Introduction: Making White Bread by Hand

Picture of Making White Bread by Hand

I got the recipe for making white bread from my father who worked in a bakery at one point in his life, this recipe does not use a bread maker or food processor or electric mixers of any kind, this is all by hand.

you will need
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1Kg Bread Flour (strong white flour)
10gm Yeast
15gm Salt
600ml Warm Water
1 Tsp Sunflower oil


tools
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a large mixing bowl
scales
a jug
cups (for holding ingredients)
a black bin liner
a tea towel

Step 1: Mixing and Kneading

Picture of Mixing and Kneading
sieve out the flour in to the bowl, and add the salt and yeast, mix all the dry ingredients together, then add 600ml of warm water and mix together.

once they are mixed together make it into a ball, lightly flour the worktop and your hands, get ready for some exercise.

Knead the dough for no less than 10 minutes, I set a timer on my iPhone, for those who do not know how to need what you do is stretch the dough using the heel of your hand pushing the dough out, then fold in half and give it a quarter turn and do again, quarter turn and knead, keep going for the full ten minutes.

here is a video I found to show you how to knead.


 

Step 2: The First Rise

Picture of The First Rise

now you need to leave it to rise.

brush a bowl using a pastry brush with sunflower oil, place your dough in the middle and brush the dough with oil.

put the whole bowl with the dough in it inside a black bin liner, twist the bag so its sealed and put the end under the bowl.

Now leave it for 1 and a half hours, preferably in a warm place, it was warm in my kitchen so I didn't need to move it.

why are we doing this, we put it in the bag so it can sweat, during this time the yeast will produce co2 and the dough will double in size.

Step 3: Knocking Back and Second Rise

Picture of Knocking Back and Second Rise

Take the bowl out of the bag.

we now need to push out the excess gases, this is called knocking back, what you do is press your fist in to the dough a couple of times, you will hear a hiss as you do this.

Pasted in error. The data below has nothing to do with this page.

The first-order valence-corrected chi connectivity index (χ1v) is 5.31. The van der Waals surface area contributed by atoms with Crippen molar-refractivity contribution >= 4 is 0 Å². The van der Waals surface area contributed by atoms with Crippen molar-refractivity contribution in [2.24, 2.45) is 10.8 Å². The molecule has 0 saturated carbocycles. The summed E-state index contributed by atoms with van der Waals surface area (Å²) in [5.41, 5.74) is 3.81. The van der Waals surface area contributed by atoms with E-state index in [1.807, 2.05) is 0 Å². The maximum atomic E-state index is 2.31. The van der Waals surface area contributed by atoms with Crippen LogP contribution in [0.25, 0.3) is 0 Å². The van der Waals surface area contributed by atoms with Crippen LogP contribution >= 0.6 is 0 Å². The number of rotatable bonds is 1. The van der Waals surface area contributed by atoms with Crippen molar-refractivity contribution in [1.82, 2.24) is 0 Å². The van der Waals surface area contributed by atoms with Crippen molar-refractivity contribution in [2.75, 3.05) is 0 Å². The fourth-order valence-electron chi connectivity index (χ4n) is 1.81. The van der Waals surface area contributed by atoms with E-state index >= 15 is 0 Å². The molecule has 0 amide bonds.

now we need to prepare the dough for the second rise also known as proofing, if you're making loaves like I was just cut the dough in half and gently form it in to a loaf shape by folding the edges underneath, if you want to make rolls cut it up in to a dozen pieces and gently form them in to rough balls.

take your tea towel and make it damp and place it over you dough and leave it for 45 minutes.

if you have a gas oven now would be the time to preheat it, if you're using a fan assisted oven then you can leave it until 15 minutes before the second rise has finished.

for electric ovens preheat to 175 degrees Celsius (350 F), gas mark 5 for those using a gas oven.

Step 4: Baking Time

Picture of Baking Time

now the second rise has finished take the cloth off and cut a couple of shallow cuts across the dough.

brush some oil on the surface of a baking sheet and put 1 piece of dough in the middle.

put your sheet in the centre of the oven.

check your loaves after 40 minutes, to check them see if they are lightly brown, if they are tap the top of the loaf it should sound hollow, also tap the bottom which should also sound hollow. if they don't pop them back in and check on them again in 5 minutes.

once they are ready put them on a wire rack to cool, I like to leave them until they are just a little warm, then cut and eat with just some butter. MMMMMMMM Tasty.

Comments

kpayne2 (author)2014-01-31

Thanks for the recipe. I just tried it for the first time. I usually don't try making bread because my baking skills leave a lot to be desired, and a lot of bread recipes are too dense and cake-like. This was good, though. Like you said, it's similar to what you'd get in a bakery.

vincentmcmurray (author)2012-08-27

Do you dampen the tea towel with cold or warm water or does it matter?

I used warm water, well it was from the cold tap but it was perticularly cold i would have said luke warm.

Thanks
Vince

Schlumpfsa (author)2012-08-16

do you have any more Recipes this one sounds good. what sort of oven do you use ?

n1cod3mus (author)Schlumpfsa2012-08-17

at the moment i'm using a standard gas oven, but it would work better in an electric fan assisted oven. Only recipes I have is one for pigs in blankets and one for the ultimate victoria sponge cake.

https://www.instructables.com/id/Pigs-in-blankets/

https://www.instructables.com/id/The-Ultimate-Cake/

n1cod3mus (author)2012-08-12

i tried a piece of this last night and it was amazing, the taste and texture was the same as if i had bought it from the bakary!

this is the first time i have made bread and got it spot on, thanks dad.

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